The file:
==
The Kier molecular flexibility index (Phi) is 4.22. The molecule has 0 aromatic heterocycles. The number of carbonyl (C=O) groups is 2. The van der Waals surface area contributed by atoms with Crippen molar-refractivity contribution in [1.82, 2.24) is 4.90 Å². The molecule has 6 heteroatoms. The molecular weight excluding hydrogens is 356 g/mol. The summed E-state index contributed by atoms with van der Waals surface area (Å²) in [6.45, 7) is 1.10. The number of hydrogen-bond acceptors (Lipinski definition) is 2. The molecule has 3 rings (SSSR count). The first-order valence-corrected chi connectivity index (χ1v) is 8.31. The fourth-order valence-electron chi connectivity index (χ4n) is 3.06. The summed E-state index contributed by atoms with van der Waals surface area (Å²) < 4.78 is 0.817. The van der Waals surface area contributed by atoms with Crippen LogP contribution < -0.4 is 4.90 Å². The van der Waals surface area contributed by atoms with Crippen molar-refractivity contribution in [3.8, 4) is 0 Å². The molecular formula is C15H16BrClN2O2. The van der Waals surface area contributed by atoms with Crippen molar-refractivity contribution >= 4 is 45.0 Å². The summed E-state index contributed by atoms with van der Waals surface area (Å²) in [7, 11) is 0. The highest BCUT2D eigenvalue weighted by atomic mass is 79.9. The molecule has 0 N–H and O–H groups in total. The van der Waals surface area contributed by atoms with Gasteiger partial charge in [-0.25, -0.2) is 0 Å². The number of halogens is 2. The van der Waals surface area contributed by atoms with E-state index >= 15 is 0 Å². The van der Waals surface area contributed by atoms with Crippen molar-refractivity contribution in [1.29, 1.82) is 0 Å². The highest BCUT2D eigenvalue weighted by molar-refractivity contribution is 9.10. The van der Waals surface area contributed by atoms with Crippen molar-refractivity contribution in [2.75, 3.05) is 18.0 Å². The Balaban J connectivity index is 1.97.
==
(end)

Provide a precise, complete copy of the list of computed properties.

The Kier molecular flexibility index (Phi) is 4.22. The molecule has 0 aromatic heterocycles. The number of carbonyl (C=O) groups is 2. The van der Waals surface area contributed by atoms with Crippen molar-refractivity contribution in [1.82, 2.24) is 4.90 Å². The molecule has 6 heteroatoms. The molecular weight excluding hydrogens is 356 g/mol. The summed E-state index contributed by atoms with van der Waals surface area (Å²) in [6.45, 7) is 1.10. The number of hydrogen-bond acceptors (Lipinski definition) is 2. The molecule has 3 rings (SSSR count). The first-order valence-corrected chi connectivity index (χ1v) is 8.31. The fourth-order valence-electron chi connectivity index (χ4n) is 3.06. The summed E-state index contributed by atoms with van der Waals surface area (Å²) < 4.78 is 0.817. The van der Waals surface area contributed by atoms with Crippen LogP contribution < -0.4 is 4.90 Å². The van der Waals surface area contributed by atoms with Crippen molar-refractivity contribution in [3.8, 4) is 0 Å². The molecular formula is C15H16BrClN2O2. The van der Waals surface area contributed by atoms with Crippen molar-refractivity contribution >= 4 is 45.0 Å². The summed E-state index contributed by atoms with van der Waals surface area (Å²) in [7, 11) is 0. The highest BCUT2D eigenvalue weighted by atomic mass is 79.9. The molecule has 0 N–H and O–H groups in total. The van der Waals surface area contributed by atoms with Gasteiger partial charge in [-0.25, -0.2) is 0 Å². The number of halogens is 2. The van der Waals surface area contributed by atoms with E-state index >= 15 is 0 Å². The van der Waals surface area contributed by atoms with Crippen molar-refractivity contribution in [1.29, 1.82) is 0 Å². The highest BCUT2D eigenvalue weighted by molar-refractivity contribution is 9.10. The van der Waals surface area contributed by atoms with Crippen molar-refractivity contribution in [2.75, 3.05) is 18.0 Å². The Balaban J connectivity index is 1.97.